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Please check the impedance of those subs. Are they 4 or 8 ohm speakers? Do they have dual voice coils? this app may not be capable of handling dual voice coil four ohms and you're trying to bring it down to a 2 ohm mono.
More specifically, the amp must support the resistance of the sub, or subs. If your amp is 2-ohm stable, it can run a sub, or subs wired for a 2-ohm load. Also, whatever the recommended maximum wattage is for the subwoofer, try not to exceed this much, if at all, with the amplifiers wattage.
The 2 sets of terminals are connected internally. Having 2 sets just makes it more convenient when wiring multiple subs. The amp is rated for 900 watts RMS into a 2 ohm load. The specs claim that it is stable at 1 ohm but does not give a power rating.
The Radial SD competition series from Phoenix Gold are rated to handle up to 600 watts RMS. If you have the model RSdC124 with dual 4 ohm voice coils, it would be best to wire the voice coils in parallel for a 2 ohm load and connect the sub to one set of terminals on the amp. If your sub is the model RSdC122 with dual 2 ohm voice coils, you should wire the voice coils is series for a 4 ohm load and connect the sug to one set of terminals on the amp. Wiring the voice coils in parallel will result in a 1 ohm load. And, while the amp may be stable at 1 ohm, the sub will be seriously overpowered.
Yes, that would be the best connection for both the subs and the amp.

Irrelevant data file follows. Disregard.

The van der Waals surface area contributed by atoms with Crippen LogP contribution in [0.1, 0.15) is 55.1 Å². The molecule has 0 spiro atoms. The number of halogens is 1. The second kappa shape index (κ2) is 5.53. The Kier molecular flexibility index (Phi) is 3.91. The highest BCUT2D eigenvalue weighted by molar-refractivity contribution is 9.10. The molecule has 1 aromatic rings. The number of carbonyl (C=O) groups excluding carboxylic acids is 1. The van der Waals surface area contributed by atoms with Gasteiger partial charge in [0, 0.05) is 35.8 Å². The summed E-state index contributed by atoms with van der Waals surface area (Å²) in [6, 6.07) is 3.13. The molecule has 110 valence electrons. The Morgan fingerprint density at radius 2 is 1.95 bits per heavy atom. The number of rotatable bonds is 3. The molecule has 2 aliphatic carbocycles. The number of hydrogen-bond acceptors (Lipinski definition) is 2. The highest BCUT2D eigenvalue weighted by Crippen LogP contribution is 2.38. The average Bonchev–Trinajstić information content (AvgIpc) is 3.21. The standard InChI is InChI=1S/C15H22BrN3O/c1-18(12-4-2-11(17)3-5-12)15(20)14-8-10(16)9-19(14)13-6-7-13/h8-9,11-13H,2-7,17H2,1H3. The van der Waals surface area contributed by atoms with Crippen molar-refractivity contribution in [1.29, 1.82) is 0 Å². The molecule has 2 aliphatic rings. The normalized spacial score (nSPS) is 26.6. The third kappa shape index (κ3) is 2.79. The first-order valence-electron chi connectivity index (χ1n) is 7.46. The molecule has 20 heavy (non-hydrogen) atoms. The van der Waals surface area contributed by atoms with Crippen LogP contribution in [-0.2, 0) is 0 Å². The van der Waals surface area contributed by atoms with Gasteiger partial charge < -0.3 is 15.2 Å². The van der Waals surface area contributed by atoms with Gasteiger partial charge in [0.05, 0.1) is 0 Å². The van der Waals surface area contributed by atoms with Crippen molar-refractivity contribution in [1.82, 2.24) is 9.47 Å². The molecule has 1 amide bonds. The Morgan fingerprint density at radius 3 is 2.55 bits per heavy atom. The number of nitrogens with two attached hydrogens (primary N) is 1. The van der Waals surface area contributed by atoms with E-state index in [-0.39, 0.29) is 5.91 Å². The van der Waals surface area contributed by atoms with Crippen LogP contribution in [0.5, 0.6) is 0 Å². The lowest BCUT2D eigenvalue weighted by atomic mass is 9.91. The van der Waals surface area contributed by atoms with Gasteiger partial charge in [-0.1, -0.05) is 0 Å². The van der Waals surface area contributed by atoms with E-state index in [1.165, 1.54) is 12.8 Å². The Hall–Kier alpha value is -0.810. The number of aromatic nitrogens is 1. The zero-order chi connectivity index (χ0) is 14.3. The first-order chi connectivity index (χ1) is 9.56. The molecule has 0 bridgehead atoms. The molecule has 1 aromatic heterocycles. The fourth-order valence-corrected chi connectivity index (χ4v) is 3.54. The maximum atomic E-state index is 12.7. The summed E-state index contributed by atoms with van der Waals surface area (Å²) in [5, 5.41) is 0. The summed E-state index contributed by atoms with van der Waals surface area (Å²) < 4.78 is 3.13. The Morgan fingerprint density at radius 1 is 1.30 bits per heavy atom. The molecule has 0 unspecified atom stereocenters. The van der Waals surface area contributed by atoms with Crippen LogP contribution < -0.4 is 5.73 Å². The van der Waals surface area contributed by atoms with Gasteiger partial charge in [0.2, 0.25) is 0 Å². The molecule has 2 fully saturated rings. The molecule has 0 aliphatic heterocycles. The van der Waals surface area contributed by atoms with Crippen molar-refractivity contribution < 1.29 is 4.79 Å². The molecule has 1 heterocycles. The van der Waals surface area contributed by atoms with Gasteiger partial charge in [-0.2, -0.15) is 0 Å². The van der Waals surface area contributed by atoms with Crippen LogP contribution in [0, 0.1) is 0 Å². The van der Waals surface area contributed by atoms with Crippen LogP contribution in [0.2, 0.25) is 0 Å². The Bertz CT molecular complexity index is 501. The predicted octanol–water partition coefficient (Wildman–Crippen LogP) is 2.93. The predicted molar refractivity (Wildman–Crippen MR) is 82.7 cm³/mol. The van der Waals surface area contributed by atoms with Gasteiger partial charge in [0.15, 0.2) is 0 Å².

I'd wire the sub voice coils in series since the amp will not be stable at 2 ohms when the channels are bridged. The power will be somewhere between 100-200 watts RMS to each sub. While it's not pavement pounding, it should provide pretty good bass, especially if you tweak the crossover and boost settings for best bass response.
The Kenwood KAC-9102D is a mono amp. There is no bridging. Having two sets of terminals is just a more convenient way of connecting two subwoofers. The amp is stable down to 2 ohms impedance, so it is safe to run 2 4 ohm loads in parallel.
Well, that's a 2-channel amp, so it's really best used to power a set of regular speakers.
The best power solution, for your existing components, is to wire each of your subs voice coils in parallel, resulting in a 2 ohm load, and then run each sub off a separate channel from the amp.
The amp is stable only to 4 ohms in bridged mode, so you would series the sub voice coils (8 ohm load) and then parallel them (4 ohm load) to the amp bridged connection. This will result in less power to each sub than if you ran them separately.
from your sub connect one short piece of cable from + on one side to - on the other side using the same diameter cable as you are running to the sub from amp . this will leave you with + and - on opposite sides of speaker these will then run to the amp +to+ and - to- on the mono side of connetor which is one left + and one - right and the amp switched to bridged